Querying About the Use of Specific E-Cigarette Devices May Enhance Accurate Measurement of E-Cigarette Prevalence Rates Among High School Students


Introduction: Prevalence estimates of electronic cigarette (e-cigarette) use may underestimate actual use in youth. Confusion resulting from the fact that a multitude of devices (eg, vape pens, JUULs) fall under the umbrella term "e-cigarettes," the use of different names to refer to e-cigarettes (eg, vapes, electronic vaping devices), and the use of different terminology to refer to e-cigarette use (eg, "vaping," "JUULing"), may lead some young e-cigarette users to incorrectly indicate nonuse. Therefore, we compared rates of endorsing lifetime e-cigarette use when adolescents were asked about lifetime e-cigarette use in two different ways.

Methods: In May to June 2018, a total of 1960 students from two high schools in Connecticut completed a computerized, school-based survey. Participants first reported on lifetime "e-cigarette" use and, subsequently, on lifetime use of five different e-cigarette devices: disposables, cig-a-likes, or E-hookahs; vape pens or Egos; JUULs; pod systems other than JUULs such as PHIX or Suorin; and advanced personal vaporizers or mods.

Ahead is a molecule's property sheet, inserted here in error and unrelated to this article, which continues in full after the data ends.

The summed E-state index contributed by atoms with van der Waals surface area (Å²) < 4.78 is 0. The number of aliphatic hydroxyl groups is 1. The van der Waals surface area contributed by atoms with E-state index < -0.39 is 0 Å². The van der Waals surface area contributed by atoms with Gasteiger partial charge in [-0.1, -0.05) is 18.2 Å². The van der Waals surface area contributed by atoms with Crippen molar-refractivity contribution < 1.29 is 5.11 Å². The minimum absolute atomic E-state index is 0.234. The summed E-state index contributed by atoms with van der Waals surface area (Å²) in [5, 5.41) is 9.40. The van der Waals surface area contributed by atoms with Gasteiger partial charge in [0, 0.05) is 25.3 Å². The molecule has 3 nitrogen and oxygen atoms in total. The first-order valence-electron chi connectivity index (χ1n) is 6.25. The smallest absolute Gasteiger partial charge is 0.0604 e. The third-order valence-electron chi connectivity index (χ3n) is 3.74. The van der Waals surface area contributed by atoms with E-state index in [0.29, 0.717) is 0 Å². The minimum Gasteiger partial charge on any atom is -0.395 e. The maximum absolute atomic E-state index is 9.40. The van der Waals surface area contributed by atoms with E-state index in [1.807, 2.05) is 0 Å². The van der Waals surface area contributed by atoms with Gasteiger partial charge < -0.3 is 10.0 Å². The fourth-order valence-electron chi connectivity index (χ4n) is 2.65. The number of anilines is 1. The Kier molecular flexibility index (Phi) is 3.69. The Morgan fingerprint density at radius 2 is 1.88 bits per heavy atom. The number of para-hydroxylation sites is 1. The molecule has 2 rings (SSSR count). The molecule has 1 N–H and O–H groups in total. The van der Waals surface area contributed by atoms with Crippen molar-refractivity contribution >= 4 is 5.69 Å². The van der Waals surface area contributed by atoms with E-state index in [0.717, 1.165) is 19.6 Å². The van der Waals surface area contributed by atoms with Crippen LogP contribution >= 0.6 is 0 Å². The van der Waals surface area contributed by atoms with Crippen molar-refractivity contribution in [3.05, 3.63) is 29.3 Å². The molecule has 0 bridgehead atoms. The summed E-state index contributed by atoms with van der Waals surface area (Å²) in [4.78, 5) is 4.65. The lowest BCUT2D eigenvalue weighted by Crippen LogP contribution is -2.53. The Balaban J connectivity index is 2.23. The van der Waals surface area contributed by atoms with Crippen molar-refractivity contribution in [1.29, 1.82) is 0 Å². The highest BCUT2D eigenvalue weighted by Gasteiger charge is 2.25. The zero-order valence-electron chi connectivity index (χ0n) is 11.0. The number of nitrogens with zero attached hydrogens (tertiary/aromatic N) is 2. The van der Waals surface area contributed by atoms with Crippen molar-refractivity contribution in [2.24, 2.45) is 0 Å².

Results: In total, 35.8% of students endorsed lifetime "e-cigarette" use, whereas 51.3% endorsed lifetime use of at least one e-cigarette device. The kappa statistic indicated only 66.6% agreement between the methods of assessing e-cigarette use. Overall, 31.5% of adolescents who endorsed lifetime device use did not endorse lifetime "e-cigarette" use, although rates of discordant responding varied across subgroups of interest (eg, sex, race).

Conclusions: Assessing adolescents' use of specific e-cigarette devices likely yields more accurate results than assessing the use of "e-cigarettes." If these findings are replicated in a nationally representative sample, regulatory efforts requiring all e-cigarette devices to be clearly labeled as "e-cigarettes" may help to reduce confusion.

Implications: Different prevalence estimates of lifetime e-cigarette use were obtained depending on the way that prevalence was assessed. Specifically, fewer adolescents (35.8%) endorsed lifetime e-cigarette use when they were asked "Have you ever tried an e-cigarette, even one or two puffs?" than when they were queried about lifetime use of five different e-cigarette devices (51.3%). Among those who endorsed lifetime use of at least one specific e-cigarette device, 31.5% did not endorse lifetime "e-cigarette" use. These findings suggest that when assessing adolescents' lifetime e-cigarette use, using of terms referring to specific devices likely produces more accurate prevalence estimates than using the term "e-cigarettes."


Oxford University Press

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Nicotine & Tobacco Research



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